We had fair weather today with minimal wind and small seas, perfect conditions for whale watching, and whale watching was how we were entertained for a large part of the time. There were numerous whale sightings throughout the day, mostly in pairs or small groups of whales casually feeding near the surface and making shallow dives as they slowly disappeared under the water. The whales make the time go quickly because they are so graceful and such an unexpected treat.
Nearing Holkum Bay, three orcas were sighted between us and the shore. They surfaced a few times and then completely disappeared. Perplexed, we searched for blows and then were grateful to have seen them at all. We could see the blue ice of the Sumdum Glacier, part of the Stikine Ice Field that feeds the three tide water glaciers: Sawyer, South Sawyer and Dawes, as well as dozens of other smaller glaciers. Passing into Tracy Arm Cove between two canisters that mark the narrow channel of the terminal moraine, icebergs were just outside Tracy Arm Cove. The blue ice burgs have a different profile depending on your point of view, resembling the starship Enterprise from one angle and a winged dragon from another. They beckon you to come nearer so as soon as we settled into our anchorages, dinghies and kayaks were launched!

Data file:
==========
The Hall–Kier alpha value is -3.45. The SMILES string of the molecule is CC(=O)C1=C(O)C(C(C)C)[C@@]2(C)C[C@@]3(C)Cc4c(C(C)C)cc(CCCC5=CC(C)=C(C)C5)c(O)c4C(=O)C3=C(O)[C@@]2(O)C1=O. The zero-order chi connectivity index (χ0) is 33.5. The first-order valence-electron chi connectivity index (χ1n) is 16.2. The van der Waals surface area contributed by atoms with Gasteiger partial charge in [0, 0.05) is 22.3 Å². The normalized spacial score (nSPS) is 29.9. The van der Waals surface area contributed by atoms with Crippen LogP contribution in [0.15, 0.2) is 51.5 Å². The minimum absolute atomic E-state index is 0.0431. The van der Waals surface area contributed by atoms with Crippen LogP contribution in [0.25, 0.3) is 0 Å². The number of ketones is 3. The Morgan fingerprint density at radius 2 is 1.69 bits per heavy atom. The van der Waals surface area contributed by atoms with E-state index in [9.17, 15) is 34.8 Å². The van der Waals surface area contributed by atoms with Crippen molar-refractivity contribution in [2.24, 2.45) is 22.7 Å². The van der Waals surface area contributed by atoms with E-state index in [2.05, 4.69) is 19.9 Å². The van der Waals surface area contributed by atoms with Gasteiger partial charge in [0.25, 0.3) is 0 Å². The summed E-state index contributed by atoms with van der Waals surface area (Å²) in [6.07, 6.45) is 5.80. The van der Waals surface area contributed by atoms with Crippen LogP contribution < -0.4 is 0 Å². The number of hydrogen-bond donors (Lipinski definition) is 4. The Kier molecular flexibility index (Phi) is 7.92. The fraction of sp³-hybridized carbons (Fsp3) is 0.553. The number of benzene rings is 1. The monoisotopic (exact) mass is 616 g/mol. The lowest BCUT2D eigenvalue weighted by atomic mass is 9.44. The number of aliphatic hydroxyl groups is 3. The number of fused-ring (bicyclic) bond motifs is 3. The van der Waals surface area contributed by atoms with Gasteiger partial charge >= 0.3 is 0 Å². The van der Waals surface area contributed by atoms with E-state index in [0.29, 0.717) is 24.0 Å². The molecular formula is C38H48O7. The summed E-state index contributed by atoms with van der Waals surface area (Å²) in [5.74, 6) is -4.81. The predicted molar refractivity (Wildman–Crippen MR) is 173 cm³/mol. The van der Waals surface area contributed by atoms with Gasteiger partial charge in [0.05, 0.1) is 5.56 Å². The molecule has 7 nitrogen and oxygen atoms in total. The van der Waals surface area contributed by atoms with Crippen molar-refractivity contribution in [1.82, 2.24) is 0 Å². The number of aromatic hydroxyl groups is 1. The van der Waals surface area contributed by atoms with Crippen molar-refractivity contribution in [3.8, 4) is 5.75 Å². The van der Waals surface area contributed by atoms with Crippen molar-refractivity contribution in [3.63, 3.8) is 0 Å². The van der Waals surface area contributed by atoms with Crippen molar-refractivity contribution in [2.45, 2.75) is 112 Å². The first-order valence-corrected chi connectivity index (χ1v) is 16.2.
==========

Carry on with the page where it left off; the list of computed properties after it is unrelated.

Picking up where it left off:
Lynn and Kim from Bonum Vitae and Bob and Karen of Arctic Star all went kayaking with Jane and Nicole and, although the icebergs are inviting, we admired them from a safe distance because, although they seem still and stable, they are unpredictable and can break apart and/or turn over at any time. Hundreds of shorebirds were noisily feeding on forage fish, launching and landing to find the best feeding location. More flocks were resting on the rocky shore. The variety of birds included the petite Murrelets, delicate Kittiwakes with ink-dipped wing tips, graceful Terns, Bonaparte gulls with their black heads all intermingled. The crows however, kept their distance gathered in large groups atop the nearby trees.
Tom and Liza form Thea took a long walk along the shore while Ben and Tiffany ventured out in their dingy to find a block of glacier ice. They lassoed one and tried to drag it back with their dinghy but, alas, they learned it was just the tip of the iceberg, so they released it and settled for a smaller one that they were able to haul aboard. Due to immense pressures that compressed and made it exceedingly dense, glacial ice is particularly beautiful and resembles clear glass.
As dinner hour approached, everyone reluctantly left their activities and returned to their boat, settling in to enjoy the surrounding beauty for the evening.
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